You will spend money at Level 257, and just like how, “you don’t come for the games, you come for the food.” You will be spending the majority of your check on the grub. If only it was better. Yes, we drank and the prices were fair, but you’re looking at about $70 a person if imbibing moderately. Dinners are about $25, small appetizers are about $10-15, and it’s all sadly mediocre. I did not want to come for the food. I wanted to come for the games, but sadly this revolutionary dining experience that seems to be lubricated by the games surrounding the patrons dining was lacking even in that category.

For $15 an hour, you get unlimited plays on any game available.

With the swipe of your magical card you smack the 1P button and you’re good to go. But… Something nefarious seems underfoot. I sat down with a beer, played a few games of classic Pac Man on the admittedly awesome custom sit down cabinets that harken back to yesteryear models found in grimy diners and bars and find that my 3 games or so have equaled about twenty minutes of game time. I played the Star Wars Trilogy shooter and notched another fifteen minutes of game time on what would’ve amounted to a single quarter.

This place was truly not for gamers.

My nostalgia button was pushed early and often by the mint cabinets from around Pac Man’s original era of the early 80’s, as well as a large selection of Namco classics. There’s even an amazing 4-player Mario Kart DX cabinet that’s a blast to play if you can get to it. We stuck around the arcade because $40 an hour for bowling on the weekend seemed a little steep when we had the Twilight Zone pinball machine within arm’s reach.

Yes, you can play the final level of Pac Man. They have a cabinet set up just for Level 255 of the arcade classic, and if you beat the game you see the kill screen on 256 and everything. It’s a great touch.

I wish Namco celebrated its rich history more instead of trying to blaze a new path with three star cuisine. This place could be great.

As the night went on, we enjoyed ourselves further, but the money sink became real. You could go to any arcade on the planet and drop $100 and feel like a god. Not the God, but at least a god. A minor deity. Not at Level 257. Although the experience promised is “next level” it’s anything but.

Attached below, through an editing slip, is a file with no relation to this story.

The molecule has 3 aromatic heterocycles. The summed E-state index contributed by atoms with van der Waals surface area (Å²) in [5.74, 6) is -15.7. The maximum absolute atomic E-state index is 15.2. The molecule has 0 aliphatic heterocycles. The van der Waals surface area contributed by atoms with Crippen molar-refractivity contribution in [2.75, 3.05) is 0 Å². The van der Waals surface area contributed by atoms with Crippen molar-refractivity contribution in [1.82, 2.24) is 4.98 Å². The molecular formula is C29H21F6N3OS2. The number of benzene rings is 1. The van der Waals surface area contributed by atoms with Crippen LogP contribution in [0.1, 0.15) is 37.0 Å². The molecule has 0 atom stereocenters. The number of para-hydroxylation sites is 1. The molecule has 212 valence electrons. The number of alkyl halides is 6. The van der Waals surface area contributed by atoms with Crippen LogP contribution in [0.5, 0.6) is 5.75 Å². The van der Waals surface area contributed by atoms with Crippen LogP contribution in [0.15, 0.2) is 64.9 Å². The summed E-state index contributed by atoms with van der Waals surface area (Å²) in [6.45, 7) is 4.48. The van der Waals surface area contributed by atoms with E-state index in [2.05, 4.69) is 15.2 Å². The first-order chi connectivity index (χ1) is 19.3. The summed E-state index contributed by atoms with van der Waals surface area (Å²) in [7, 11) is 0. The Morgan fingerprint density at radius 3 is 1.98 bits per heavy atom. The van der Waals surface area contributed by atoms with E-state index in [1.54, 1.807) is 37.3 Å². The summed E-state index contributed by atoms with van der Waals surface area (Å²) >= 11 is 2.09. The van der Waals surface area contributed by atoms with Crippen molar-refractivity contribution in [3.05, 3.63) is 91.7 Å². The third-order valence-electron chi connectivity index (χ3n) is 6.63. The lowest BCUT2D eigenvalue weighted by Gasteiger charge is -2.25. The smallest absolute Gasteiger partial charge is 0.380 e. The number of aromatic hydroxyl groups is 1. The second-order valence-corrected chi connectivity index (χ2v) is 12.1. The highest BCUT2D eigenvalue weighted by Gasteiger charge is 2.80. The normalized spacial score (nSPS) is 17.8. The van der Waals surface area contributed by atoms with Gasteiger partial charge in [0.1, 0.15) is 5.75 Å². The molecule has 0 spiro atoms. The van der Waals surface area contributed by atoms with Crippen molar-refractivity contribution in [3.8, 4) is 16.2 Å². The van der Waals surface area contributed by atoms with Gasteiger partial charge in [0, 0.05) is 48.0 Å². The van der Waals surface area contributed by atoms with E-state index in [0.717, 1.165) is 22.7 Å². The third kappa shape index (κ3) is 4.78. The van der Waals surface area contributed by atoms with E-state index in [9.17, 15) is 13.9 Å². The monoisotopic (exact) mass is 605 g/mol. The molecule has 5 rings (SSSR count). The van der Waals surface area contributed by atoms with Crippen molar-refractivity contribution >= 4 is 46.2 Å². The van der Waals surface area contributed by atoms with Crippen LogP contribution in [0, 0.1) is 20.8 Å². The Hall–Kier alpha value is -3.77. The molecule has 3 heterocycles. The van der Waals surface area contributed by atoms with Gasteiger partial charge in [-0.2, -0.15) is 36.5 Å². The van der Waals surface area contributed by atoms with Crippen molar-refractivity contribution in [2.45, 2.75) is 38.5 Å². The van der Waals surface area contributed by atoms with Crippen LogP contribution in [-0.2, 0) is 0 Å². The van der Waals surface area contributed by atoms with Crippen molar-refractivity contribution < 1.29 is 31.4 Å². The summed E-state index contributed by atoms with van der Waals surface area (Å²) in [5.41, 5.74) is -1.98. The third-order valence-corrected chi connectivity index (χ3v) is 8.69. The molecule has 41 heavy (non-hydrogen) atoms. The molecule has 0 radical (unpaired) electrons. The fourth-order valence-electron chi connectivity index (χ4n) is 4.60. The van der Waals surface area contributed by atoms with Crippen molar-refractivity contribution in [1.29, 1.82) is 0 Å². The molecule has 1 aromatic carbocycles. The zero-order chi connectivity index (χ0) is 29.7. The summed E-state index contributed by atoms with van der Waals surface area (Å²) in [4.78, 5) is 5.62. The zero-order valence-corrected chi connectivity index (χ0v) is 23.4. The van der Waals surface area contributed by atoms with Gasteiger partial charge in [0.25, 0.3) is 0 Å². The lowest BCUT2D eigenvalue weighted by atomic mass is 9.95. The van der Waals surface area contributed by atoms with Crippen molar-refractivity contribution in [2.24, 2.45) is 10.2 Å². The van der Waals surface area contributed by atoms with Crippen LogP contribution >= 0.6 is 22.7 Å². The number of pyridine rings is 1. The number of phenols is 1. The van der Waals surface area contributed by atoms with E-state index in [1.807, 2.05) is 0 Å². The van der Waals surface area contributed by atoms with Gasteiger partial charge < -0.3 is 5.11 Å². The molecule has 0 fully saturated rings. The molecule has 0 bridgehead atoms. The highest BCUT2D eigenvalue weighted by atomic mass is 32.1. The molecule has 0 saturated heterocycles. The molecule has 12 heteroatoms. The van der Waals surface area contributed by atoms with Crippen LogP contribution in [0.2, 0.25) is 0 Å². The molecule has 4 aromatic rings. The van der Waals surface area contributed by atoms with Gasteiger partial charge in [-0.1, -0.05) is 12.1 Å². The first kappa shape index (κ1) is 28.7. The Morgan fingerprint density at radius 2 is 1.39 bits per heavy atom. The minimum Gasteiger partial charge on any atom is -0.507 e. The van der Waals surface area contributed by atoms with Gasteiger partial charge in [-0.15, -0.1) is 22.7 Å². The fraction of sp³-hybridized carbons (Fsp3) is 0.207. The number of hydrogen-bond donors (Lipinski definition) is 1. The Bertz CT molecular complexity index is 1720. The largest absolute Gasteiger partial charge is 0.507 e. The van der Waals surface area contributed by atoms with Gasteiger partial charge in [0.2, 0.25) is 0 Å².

We started discussing all of the things we could’ve bought for $300+, up to and including a used (or new) gaming system, hours of games and plenty of good food from various other options for half the price. Come expecting Tekken, get Tek War.

I remember the first time I ever played Pac Man, as well as Galaga. It was on one of those sit-down cabinets with worn buttons and grease smudging the screen in a Greek restaurant. French fries collected around my shoes, old men smoked cigarettes at the bar, and as the only place serving gyros for miles, it was a destination made better by the addition of some fun games.

The cracked red leather on the seats probably matched the carpet of the Greek restaurant years prior to me being there, but a busy existence saw the carpet fade into oblivion in highly-trafficked areas. It was a dump. But we came for the food and stayed for the games.

Level 257 shows off a beautiful space, but they can’t reach into my brain and almost wholly create the dream destination of a craft beer drinking gamer that has a palate evolved beyond energy drinks and pizza without committing fully.

Level 257 doesn’t deliver on the food and doesn’t deliver on the gaming experience of yesteryear or today at one of the slightly-lower brow competitors. I kind of left feeling like a targeted demographic.